• Novel PC2 regulation of ezrin in renal epithelia reveals insights into ADPKD cystogenesis

      Dixon, Eryn; Woodward, Owen Maxwell (2020)
      Autosomal dominant polycystic kidney disease is caused by the loss of function of either two transmembrane proteins, polycystin-1 or polycystin-2. In renal epithelia, the consequence of polycystin loss is the formation of progressive, focal, fluid-filled cysts. However, the function and associated downstream signaling pathways specific to the polycystins have not been defined. Therefore, a new in vitro tubuloid model was designed to investigate the proximate cellular changes in renal epithelial cells following inactivation of Pkd2, the gene that encodes for polycystin-2. This model system reinforced the relevance of proteins associated with cell junctions, adhesions, and matrix in the cyst mechanism. The impact of this model was further supported through morphometrical analysis of epithelial compartmentalization in human ADPKD tissue, demonstrating an altered apical compartment in emerging cysts compared to noncystic tubules. Seeking connection between the junctions and disrupted apical compartment led to investigation of ezrin, a master scaffold in the apical compartment in renal epithelial cells. Ezrin plays a critical role in regulation of polarity, cytoskeleton organization, and protein trafficking, and the downstream consequences of its disruption have not been elucidated. Investigation into the initiating events of cystogenesis in ADPKD revealed a dramatic change in ezrin, following loss of PC2 in our tubuloid model, cystic mouse model, and pathological human ADPKD tissue. Based on this novel regulatory relationship between PC2 and ezrin, as well as the antecedent loss of ezrin to cyst formation in mice, ezrin was overexpressed in the pkd2 morpholino zebrafish model. Increased expression of ezrin diminished the formation of pronephric cysts. This lead to the design of a cyst rescue mouse model, which has exhibited promising preliminary data for cyst area reduction with additional ezrin. The disruption of ezrin in Pkd2 inducible in vitro and in vivo model systems, changes in ADPKD patient tissue, and rescue of pronephric cysts in the pkd2 MO suggest there is a role of ezrin in renal cystogenesis. Understanding the relationship of ezrin, with PC2 in renal epithelial cells will help elucidate the mechanism of ADPKD cystogenesis and define important downstream pathways necessary for epithelial functions.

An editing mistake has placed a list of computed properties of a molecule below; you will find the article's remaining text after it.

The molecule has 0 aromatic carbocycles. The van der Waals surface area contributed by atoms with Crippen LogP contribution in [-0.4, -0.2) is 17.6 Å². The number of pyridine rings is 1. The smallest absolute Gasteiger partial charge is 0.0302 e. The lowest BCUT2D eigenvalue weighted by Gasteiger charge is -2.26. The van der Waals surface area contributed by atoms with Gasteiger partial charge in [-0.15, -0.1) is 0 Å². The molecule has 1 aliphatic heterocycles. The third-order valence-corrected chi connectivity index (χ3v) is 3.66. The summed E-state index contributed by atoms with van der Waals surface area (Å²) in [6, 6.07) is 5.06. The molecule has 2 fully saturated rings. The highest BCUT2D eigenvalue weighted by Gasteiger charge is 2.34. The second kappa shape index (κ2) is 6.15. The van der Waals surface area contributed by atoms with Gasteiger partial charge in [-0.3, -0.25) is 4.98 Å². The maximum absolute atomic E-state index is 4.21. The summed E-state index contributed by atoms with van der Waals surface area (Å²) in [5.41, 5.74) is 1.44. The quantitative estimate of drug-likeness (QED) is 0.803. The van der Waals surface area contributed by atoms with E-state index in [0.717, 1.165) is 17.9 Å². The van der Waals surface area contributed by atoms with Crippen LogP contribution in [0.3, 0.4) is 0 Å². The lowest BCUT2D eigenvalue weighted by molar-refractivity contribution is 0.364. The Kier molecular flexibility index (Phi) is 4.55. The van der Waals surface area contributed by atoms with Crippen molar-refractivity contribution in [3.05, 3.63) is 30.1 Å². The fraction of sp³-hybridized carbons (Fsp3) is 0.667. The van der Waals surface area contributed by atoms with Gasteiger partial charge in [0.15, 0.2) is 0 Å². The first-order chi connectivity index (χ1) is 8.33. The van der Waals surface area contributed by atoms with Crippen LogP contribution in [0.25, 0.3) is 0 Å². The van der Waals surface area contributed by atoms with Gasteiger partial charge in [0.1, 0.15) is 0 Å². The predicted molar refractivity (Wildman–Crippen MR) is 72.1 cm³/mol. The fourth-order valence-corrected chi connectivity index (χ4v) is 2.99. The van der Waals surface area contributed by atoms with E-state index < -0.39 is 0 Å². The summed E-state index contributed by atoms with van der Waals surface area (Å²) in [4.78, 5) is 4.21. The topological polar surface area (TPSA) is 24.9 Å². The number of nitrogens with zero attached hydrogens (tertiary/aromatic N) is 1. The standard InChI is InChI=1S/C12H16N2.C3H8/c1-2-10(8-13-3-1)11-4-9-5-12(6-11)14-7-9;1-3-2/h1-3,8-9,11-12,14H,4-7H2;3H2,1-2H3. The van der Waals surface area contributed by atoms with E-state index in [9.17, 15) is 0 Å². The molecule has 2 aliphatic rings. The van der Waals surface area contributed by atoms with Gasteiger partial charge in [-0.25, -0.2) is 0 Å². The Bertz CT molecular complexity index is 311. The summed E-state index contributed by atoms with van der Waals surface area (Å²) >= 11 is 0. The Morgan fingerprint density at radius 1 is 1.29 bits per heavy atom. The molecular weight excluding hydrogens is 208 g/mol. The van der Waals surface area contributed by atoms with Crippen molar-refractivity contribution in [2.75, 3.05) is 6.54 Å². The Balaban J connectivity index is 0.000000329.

• Transcriptional and Post-Transcriptional Regulation of Genes Critical for Sodium Reabsorption and Blood Pressure Control in the Kidney

      Mercado, Carlo Jose Santos; Chang, Y. P. Christy (2017)
      Serine/threonine kinases (WNK1, WNK4, SPAK, OSR1) and cation co-transporters (NKCC2, NCC) are members of a multi-kinase network that determines renal Na+ reabsorption and blood pressure (BP) regulation. The importance of these proteins is highlighted by their roles in monogenic forms of hyper- and hypotension, animal models, and by the efficacy of BP-lowering medications that target this pathway. While post-translational regulation of these proteins has been well established, regulation of these genes at the transcript level is not completely understood. In this study, we examined both human and mouse kidney transcriptomes to uncover novel transcriptional and post-transcriptional regulation of two genes in this pathway. First, STK39 encodes for Ste20-related proline alanine rich kinase (SPAK), which phosphorylates and activates cation co-transporters. Variants within STK39 are associated with susceptibility to essential hypertension, and SPAK null mice are hypotensive and mimic Gitelman syndrome, a rare monogenic salt-wasting human disorder. Mice exhibit nephron segment-specific expression of full length SPAK and N-terminally truncated SPAK isoforms with impaired kinase function. We established that while humans also express transcript isoforms similar to those found in mice, they differ in abundance and are transcribed from human-specific promoters. Second, SLC12A3 encodes for the thiazide-sensitive Na+-Cl- co-transporter (NCC), and rare mutations in this gene cause Gitelman syndrome. In humans and mice, alternative polyadenylation of NCC pre-mRNA results in a longer 3'UTR isoform, while alternative splicing within the final exon leads to an exon-exon junction downstream of the termination codon. Both of these events generate potential substrates for nonsense-mediated mRNA decay (NMD). By suppressing NMD, we demonstrated that NCC transcript abundance is partially determined by post-transcriptional processing of its final exon. Finally, dietary K+ manipulation differentially alters SPAK and NCC transcript and protein isoform abundance, demonstrating dynamic physiological regulation of gene expression in response to salt reabsorptive needs. In summary, genes in this pathway undergo complex transcriptional and post-transcriptional regulation, resulting in the differential expression of novel alternative transcripts that contribute to the fine-tuning of BP control.